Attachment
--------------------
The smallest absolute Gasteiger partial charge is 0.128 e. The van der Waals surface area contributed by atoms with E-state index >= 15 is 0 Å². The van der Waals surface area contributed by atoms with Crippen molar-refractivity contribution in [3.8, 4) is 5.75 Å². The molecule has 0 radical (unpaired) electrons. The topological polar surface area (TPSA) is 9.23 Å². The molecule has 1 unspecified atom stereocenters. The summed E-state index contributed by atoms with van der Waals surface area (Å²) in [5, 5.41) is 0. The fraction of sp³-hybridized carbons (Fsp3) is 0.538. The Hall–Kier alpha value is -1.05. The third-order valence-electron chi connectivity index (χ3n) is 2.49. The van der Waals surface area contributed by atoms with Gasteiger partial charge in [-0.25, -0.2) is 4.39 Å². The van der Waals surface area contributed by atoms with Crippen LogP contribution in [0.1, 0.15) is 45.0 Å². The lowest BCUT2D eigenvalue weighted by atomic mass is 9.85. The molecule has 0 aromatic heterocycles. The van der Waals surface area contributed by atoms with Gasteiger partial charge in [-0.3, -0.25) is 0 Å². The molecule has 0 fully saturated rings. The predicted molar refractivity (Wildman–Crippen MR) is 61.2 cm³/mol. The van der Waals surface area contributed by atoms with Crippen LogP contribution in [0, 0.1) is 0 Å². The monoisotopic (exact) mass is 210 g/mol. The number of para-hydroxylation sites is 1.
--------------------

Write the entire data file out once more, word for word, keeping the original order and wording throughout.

The smallest absolute Gasteiger partial charge is 0.128 e. The van der Waals surface area contributed by atoms with E-state index >= 15 is 0 Å². The van der Waals surface area contributed by atoms with Crippen molar-refractivity contribution in [3.8, 4) is 5.75 Å². The molecule has 0 radical (unpaired) electrons. The topological polar surface area (TPSA) is 9.23 Å². The molecule has 1 unspecified atom stereocenters. The summed E-state index contributed by atoms with van der Waals surface area (Å²) in [5, 5.41) is 0. The fraction of sp³-hybridized carbons (Fsp3) is 0.538. The Hall–Kier alpha value is -1.05. The third-order valence-electron chi connectivity index (χ3n) is 2.49. The van der Waals surface area contributed by atoms with Gasteiger partial charge in [-0.25, -0.2) is 4.39 Å². The van der Waals surface area contributed by atoms with Crippen LogP contribution in [0.1, 0.15) is 45.0 Å². The lowest BCUT2D eigenvalue weighted by atomic mass is 9.85. The molecule has 0 aromatic heterocycles. The van der Waals surface area contributed by atoms with Gasteiger partial charge in [-0.3, -0.25) is 0 Å². The molecule has 0 fully saturated rings. The predicted molar refractivity (Wildman–Crippen MR) is 61.2 cm³/mol. The van der Waals surface area contributed by atoms with Crippen LogP contribution in [0, 0.1) is 0 Å². The monoisotopic (exact) mass is 210 g/mol. The number of para-hydroxylation sites is 1.